Andrew Kesner is a postdoctoral fellow in Dr. David Lovinger's Laboratory for Integrative Neuroscience at the National Institute on Alcohol Abuse and Alcoholism (NIAAA). His overarching scientific interest is in the neural mechanism of motivated behavior and how these mechanisms go awry in psychiatric disorders. He earned both his B.A. in Behavioral Biology (2012) and PhD in Biology (2018) from Johns Hopkins University. He performed his thesis research in the lab of Dr. Satoshi Ikemoto at the National Institute on Drug Abuse (NIDA) as part of the NIH-Johns Hopkins Graduate Partnership Program, where he used optogenetics and in-vivo electrophysiology in awake, behaving mice to elucidate the roles of a novel brain reward system.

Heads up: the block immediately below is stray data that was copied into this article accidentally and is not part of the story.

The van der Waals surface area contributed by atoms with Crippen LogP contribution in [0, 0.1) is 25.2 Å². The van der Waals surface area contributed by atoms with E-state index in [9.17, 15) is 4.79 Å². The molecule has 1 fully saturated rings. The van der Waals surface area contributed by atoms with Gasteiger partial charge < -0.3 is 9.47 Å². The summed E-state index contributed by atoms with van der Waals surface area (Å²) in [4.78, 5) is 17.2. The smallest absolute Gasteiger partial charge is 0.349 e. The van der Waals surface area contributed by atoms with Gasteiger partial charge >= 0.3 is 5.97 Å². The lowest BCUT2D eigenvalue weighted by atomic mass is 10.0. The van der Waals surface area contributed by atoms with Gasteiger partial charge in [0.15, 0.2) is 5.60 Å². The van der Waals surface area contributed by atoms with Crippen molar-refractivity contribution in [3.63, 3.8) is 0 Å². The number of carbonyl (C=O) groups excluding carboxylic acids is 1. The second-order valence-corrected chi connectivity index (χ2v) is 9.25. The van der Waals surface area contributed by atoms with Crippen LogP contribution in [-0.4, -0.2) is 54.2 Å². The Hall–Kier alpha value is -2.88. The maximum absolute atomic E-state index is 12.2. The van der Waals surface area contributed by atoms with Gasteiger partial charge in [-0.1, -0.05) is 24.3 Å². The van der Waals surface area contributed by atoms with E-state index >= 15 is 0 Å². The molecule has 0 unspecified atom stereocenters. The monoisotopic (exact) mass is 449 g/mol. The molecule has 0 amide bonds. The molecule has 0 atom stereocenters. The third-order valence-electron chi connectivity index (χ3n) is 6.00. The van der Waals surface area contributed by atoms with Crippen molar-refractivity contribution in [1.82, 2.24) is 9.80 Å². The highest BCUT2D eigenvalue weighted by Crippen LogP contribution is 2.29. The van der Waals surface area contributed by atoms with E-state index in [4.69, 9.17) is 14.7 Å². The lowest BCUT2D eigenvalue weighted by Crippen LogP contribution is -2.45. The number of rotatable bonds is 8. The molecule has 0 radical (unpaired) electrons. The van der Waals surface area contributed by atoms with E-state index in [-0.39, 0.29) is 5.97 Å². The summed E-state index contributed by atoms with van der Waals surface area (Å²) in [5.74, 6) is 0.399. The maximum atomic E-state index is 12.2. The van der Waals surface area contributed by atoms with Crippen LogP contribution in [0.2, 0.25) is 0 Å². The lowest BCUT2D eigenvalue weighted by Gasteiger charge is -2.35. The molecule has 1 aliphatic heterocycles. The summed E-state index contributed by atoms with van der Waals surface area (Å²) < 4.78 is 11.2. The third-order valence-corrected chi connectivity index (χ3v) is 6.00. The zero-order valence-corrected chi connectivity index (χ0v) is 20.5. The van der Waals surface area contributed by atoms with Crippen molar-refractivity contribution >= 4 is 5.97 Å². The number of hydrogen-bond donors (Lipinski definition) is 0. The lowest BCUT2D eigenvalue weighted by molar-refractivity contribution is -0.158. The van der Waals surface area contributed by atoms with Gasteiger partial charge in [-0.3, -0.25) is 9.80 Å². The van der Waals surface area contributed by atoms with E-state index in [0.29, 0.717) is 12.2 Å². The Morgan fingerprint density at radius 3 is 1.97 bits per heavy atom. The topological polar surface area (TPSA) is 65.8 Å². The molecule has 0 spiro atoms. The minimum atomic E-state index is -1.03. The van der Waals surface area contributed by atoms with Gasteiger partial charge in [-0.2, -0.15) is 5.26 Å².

As a CCB Fellow, Andrew will study neural mechanisms mediating sleep disruption and other motivated behaviors resulting from withdrawal from THC, the main psychoactive substance in marijuana. He has formed collaborations with colleagues within his home institute at NIAAA in addition to colleagues at NIDA and the National Institute on Mental Health (NIMH). Andrew is excited to be a CCB Fellow and looks forward to furthering the CCB mission.